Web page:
A family limited partnership (FLP) may help to coordinate family finances. Mom and Pop might create an FLP and transfer their assets into it. They could retain a 1 percent general partner interest and transfer a 99 percent limited partner interest to their children. As general partners, Mom and Pop will still make all the decisions regarding the FLP assets while the children learn how things work.
When an FLP makes sense: Say Ed and Grace Green have extensive holdings of securities and real estate. So do Ed’s parents, who are getting too old to manage their financial affairs. Pooling assets that need managing are one reason for creating an FLP. Another is inclusion of Ed’s children from a previous marriage, as limited partners. With complicated finances, an FLP can help with overall planning and strengthen family relationships.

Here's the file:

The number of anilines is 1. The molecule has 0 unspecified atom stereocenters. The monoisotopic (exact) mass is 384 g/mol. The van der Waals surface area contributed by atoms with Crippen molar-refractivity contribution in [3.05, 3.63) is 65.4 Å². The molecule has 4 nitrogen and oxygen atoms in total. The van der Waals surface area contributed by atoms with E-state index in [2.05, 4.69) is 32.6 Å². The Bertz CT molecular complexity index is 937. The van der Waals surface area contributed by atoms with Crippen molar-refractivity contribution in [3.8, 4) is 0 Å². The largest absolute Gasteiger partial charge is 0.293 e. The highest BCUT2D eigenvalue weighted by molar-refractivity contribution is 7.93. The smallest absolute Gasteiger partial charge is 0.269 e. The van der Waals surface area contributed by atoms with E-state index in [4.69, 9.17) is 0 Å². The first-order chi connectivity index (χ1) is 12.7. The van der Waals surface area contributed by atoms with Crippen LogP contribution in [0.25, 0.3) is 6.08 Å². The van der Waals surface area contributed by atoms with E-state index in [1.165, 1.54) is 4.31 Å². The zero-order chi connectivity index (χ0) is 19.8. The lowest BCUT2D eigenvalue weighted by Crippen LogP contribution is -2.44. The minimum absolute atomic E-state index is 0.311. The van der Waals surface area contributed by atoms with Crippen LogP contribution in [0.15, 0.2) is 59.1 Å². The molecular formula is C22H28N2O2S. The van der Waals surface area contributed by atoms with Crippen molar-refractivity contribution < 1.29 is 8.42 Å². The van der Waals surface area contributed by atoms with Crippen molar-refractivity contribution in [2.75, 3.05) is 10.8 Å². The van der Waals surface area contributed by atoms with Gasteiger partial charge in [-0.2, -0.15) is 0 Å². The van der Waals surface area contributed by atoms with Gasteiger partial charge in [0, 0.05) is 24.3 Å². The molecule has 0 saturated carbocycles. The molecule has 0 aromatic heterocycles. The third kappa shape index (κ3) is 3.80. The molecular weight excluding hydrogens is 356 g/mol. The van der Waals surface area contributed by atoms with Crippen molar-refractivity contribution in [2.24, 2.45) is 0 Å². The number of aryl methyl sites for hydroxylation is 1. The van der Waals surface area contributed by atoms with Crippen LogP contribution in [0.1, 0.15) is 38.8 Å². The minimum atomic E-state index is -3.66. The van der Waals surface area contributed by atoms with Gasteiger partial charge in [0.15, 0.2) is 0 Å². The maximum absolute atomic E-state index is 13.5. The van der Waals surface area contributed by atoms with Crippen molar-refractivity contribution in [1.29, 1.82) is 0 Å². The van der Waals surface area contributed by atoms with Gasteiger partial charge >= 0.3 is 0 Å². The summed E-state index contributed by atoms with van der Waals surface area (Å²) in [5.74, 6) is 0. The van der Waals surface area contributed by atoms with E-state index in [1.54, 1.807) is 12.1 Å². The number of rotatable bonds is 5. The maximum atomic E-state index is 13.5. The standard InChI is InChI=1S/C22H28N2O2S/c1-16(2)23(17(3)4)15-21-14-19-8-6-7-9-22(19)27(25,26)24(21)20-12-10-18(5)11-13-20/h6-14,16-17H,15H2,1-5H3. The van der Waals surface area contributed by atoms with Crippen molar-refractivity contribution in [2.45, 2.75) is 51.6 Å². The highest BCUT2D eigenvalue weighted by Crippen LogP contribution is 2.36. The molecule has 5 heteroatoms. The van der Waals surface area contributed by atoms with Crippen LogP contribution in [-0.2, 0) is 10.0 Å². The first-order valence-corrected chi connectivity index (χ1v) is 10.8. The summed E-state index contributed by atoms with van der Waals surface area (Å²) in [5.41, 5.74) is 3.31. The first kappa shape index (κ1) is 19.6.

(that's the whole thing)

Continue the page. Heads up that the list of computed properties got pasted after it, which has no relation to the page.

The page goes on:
When an FLP might not work: In another situation, Fred Black created an FLP to hold a beach house used as a vacation home. However, only one of Fred’s three children was willing to pay the expenses involved in maintaining the home. The FLP was dissolved, that one child wound up with the property, and Fred’s two other children want to receive gifts, too. For such reasons, primary residences and vacation homes may not be a good fit inside an FLP.